The Jaws That Bite,
The Claws That Catch
Conversations in Prison
Gary Brooks Waid
Chapter Two: Jerome's Story
Jerome Street was arrested and convicted on a conspiracy rap. That is, he wasn't actually caught with anything. He was ratted on by some of the guys he sold crack to. As a nineteen-year-old street dealer, he didn't understand exactly what federal conspiracy laws were about, and because he felt there was no real evidence against him - no cocaine or paraphernalia - he decided to go to trial. His court-appointed lawyer, one of many in the public defender's office, had ample reason to discourage him, but did not. In a perfect example of the inattentive communication between indigent clients and their lawyers, the man wasn't able to persuade Street that he was in any real danger of conviction. Street remained unconvinced even when he was told that no physical evidence was necessary and that proof could be wholly represented by a man's testimony. The days of solid evidence were long in the past, and eyewitnesses or even hearsay testimony worked fine in the courtroom of the nineties. Even so, Street reasoned that anyone he sold drugs to would have to testify in court in front of a jury, and these witnesses were all addicts - unreliable, uneducated jailbirds - whose word would have to be considered suspect.
The prosecuting attorney, Dick Smith, tried to make a deal, but there was so much time involved - ten years - that Jerome wouldn't budge. Imagine how ten years in jail must seem to a nineteen-year-old kid. Anyway, any time you take your case to trial instead of accepting a plea, you run the risk of angering the prosecution, and that's what Street was doing. At this point, the Public Defender should have talked to Street. He should have made a special effort on his client's behalf. He should have been candid and brutal and told him the truth - made him look at the truth. But the Public Defender's office is stretched to its limit just trying to deal with all the pleas and paperwork from the hundreds of cases it oversees, and Street was overlooked. There's no way proper representation could come from such an ineffective, inundated staff. The lawyer should have said, "Look, you're Black. You don't present the proper appearance. Your demeanor will scare the jury. You're just what the prosecutor looks for in a defendant. He will eat us up. Don't do this." Failing that, he should have gotten Street's attention any way he could: "Hey, you dumb mother____, you're going DOWN."
But Street was never forced to look at the whole picture. For some reason, he had no respect for his opponent's ability to construct a credible case. He told Zeus and me that, in his interview with Smith, when a deal was still being talked about, he laughed in Smith's face. Can you imagine? Someone older - more worldly - surely would have known better. Bet Jerome didn't think about the possibility that to a white man his eyes, his speech and his brooding look displayed a sinister bearing that would work against him in a public forum. And now, by laughing, he had really pissed off the prosecutor.
As the court date drew nearer, Jerome became more and more confident even though Smith had added extra charges to the original indictment. Sometimes the penalty for taking your case to trial is either more time or more charges, and Street felt that while the prosecutor's blatant choreography was a low blow, anyone could see through Smith's ploy. He would be vindicated. The whole court would see that all those additional trumped-up offenses were bullshit. He still thought he couldn't lose. He still believed. In the face of mounting evidence to the contrary, he retained a misplaced confidence in the system. He didn't realize that by angering Dick Smith, he had ruined his chances for a fair trial. Inmate Jerome Street had inadvertently converted what he thought was a legal issue into an adversarial confrontation, one in which rules of evidence were less important than results.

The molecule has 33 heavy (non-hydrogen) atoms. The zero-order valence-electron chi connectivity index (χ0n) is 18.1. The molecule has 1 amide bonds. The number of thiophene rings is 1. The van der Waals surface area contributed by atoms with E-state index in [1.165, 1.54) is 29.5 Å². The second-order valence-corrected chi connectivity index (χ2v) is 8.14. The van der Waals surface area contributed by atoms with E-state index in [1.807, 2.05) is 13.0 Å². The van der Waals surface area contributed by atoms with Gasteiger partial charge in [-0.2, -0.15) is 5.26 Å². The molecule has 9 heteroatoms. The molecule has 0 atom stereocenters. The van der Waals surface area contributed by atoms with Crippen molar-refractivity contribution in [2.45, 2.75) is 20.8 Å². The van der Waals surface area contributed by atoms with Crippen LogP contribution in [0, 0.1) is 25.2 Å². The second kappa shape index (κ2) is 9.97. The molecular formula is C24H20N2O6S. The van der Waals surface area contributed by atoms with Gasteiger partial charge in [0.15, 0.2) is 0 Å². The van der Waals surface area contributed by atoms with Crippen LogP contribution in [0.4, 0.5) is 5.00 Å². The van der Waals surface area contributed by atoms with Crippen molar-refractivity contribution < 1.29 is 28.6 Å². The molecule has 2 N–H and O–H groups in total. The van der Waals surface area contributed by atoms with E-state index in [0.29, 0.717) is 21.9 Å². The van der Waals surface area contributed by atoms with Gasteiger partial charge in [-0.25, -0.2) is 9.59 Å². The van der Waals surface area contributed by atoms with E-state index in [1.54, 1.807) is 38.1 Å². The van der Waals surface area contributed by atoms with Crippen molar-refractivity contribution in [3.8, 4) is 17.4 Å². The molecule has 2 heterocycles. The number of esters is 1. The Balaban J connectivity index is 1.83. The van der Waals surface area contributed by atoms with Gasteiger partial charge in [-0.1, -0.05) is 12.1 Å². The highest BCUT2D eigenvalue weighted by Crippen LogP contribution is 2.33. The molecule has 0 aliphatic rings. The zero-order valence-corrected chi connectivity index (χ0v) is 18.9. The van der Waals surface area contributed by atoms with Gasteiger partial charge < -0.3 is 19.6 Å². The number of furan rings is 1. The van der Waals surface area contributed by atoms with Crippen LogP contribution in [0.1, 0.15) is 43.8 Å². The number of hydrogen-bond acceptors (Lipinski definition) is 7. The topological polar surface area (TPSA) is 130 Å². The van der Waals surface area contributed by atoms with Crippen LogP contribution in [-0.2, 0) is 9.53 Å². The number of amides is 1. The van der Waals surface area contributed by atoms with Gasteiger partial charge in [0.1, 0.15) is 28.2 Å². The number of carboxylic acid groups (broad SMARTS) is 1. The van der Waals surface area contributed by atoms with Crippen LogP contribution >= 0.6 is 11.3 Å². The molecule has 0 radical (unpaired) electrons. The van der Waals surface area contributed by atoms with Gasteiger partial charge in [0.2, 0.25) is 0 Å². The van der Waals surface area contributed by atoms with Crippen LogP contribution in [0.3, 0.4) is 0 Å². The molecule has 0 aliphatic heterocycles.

In the middle district of Florida, juries are almost never a collection of your peers. They tend to be populated with older, usually retired professional or middle-level blue- and white-collar citizens. Former cops, teachers, clerks and mechanics are only sprinkled with the occasional younger Black man or woman. This is because the population base tends to be older down here, and also younger people are usually busy working and raising families. It stacks the deck against guys like Street because retired folks are apt to be afraid of the image he invokes even before they hear anything. They see the degradation of their neighborhoods and blame a generic stereotype very much like Jerome. Keep in mind also that under federal law, no jury can be told of the sentence or other penalties their verdicts might signal. A guilty verdict will get the dealer off the street, and lengths of time are never revealed. At the end of the day, the good citizens go home confident that they've done the right thing, not realizing they have just put a boy away for twenty years on a first offense. During the jury selection, Street saw the unusual proportion of older people and was beginning to be alarmed, but with the bravado of youth, decided to ignore it. Maybe at this point, he still might have been able to pull out, but he didn't, and the trial began.
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